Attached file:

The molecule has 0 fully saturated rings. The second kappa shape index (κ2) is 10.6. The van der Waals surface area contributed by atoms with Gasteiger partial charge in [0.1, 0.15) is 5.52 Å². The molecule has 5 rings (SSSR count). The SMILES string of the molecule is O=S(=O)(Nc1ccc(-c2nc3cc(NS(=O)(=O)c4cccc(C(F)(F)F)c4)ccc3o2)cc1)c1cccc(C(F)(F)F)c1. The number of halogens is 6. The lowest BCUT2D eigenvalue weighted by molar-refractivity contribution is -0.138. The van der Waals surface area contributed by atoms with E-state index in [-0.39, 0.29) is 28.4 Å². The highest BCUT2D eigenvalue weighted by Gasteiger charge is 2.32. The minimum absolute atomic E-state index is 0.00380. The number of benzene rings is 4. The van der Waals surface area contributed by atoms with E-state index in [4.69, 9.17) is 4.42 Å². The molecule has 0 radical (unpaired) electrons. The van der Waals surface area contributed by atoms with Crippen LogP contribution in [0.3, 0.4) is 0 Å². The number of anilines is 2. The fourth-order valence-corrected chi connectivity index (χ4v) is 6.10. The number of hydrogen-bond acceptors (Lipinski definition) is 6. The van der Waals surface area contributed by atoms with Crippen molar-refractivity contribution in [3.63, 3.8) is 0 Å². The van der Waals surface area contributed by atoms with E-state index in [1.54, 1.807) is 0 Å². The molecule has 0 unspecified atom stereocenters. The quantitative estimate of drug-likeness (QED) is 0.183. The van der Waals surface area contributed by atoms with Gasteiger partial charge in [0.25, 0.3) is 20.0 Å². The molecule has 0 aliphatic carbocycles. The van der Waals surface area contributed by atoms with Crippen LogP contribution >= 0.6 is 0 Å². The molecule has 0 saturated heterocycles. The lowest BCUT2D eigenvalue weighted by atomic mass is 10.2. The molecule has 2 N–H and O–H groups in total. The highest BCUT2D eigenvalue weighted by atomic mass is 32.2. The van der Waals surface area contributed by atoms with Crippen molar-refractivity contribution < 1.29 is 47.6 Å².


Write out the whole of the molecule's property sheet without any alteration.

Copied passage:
The molecule has 0 fully saturated rings. The second kappa shape index (κ2) is 10.6. The van der Waals surface area contributed by atoms with Gasteiger partial charge in [0.1, 0.15) is 5.52 Å². The molecule has 5 rings (SSSR count). The SMILES string of the molecule is O=S(=O)(Nc1ccc(-c2nc3cc(NS(=O)(=O)c4cccc(C(F)(F)F)c4)ccc3o2)cc1)c1cccc(C(F)(F)F)c1. The number of halogens is 6. The lowest BCUT2D eigenvalue weighted by molar-refractivity contribution is -0.138. The van der Waals surface area contributed by atoms with E-state index in [-0.39, 0.29) is 28.4 Å². The highest BCUT2D eigenvalue weighted by Gasteiger charge is 2.32. The minimum absolute atomic E-state index is 0.00380. The number of benzene rings is 4. The van der Waals surface area contributed by atoms with E-state index in [4.69, 9.17) is 4.42 Å². The molecule has 0 radical (unpaired) electrons. The van der Waals surface area contributed by atoms with Crippen LogP contribution in [0.3, 0.4) is 0 Å². The number of anilines is 2. The fourth-order valence-corrected chi connectivity index (χ4v) is 6.10. The number of hydrogen-bond acceptors (Lipinski definition) is 6. The van der Waals surface area contributed by atoms with Crippen molar-refractivity contribution in [3.63, 3.8) is 0 Å². The van der Waals surface area contributed by atoms with E-state index in [1.54, 1.807) is 0 Å². The molecule has 0 unspecified atom stereocenters. The quantitative estimate of drug-likeness (QED) is 0.183. The van der Waals surface area contributed by atoms with Gasteiger partial charge in [0.25, 0.3) is 20.0 Å². The molecule has 0 aliphatic carbocycles. The van der Waals surface area contributed by atoms with Crippen LogP contribution >= 0.6 is 0 Å². The molecule has 0 saturated heterocycles. The lowest BCUT2D eigenvalue weighted by atomic mass is 10.2. The molecule has 2 N–H and O–H groups in total. The highest BCUT2D eigenvalue weighted by atomic mass is 32.2. The van der Waals surface area contributed by atoms with Crippen molar-refractivity contribution < 1.29 is 47.6 Å².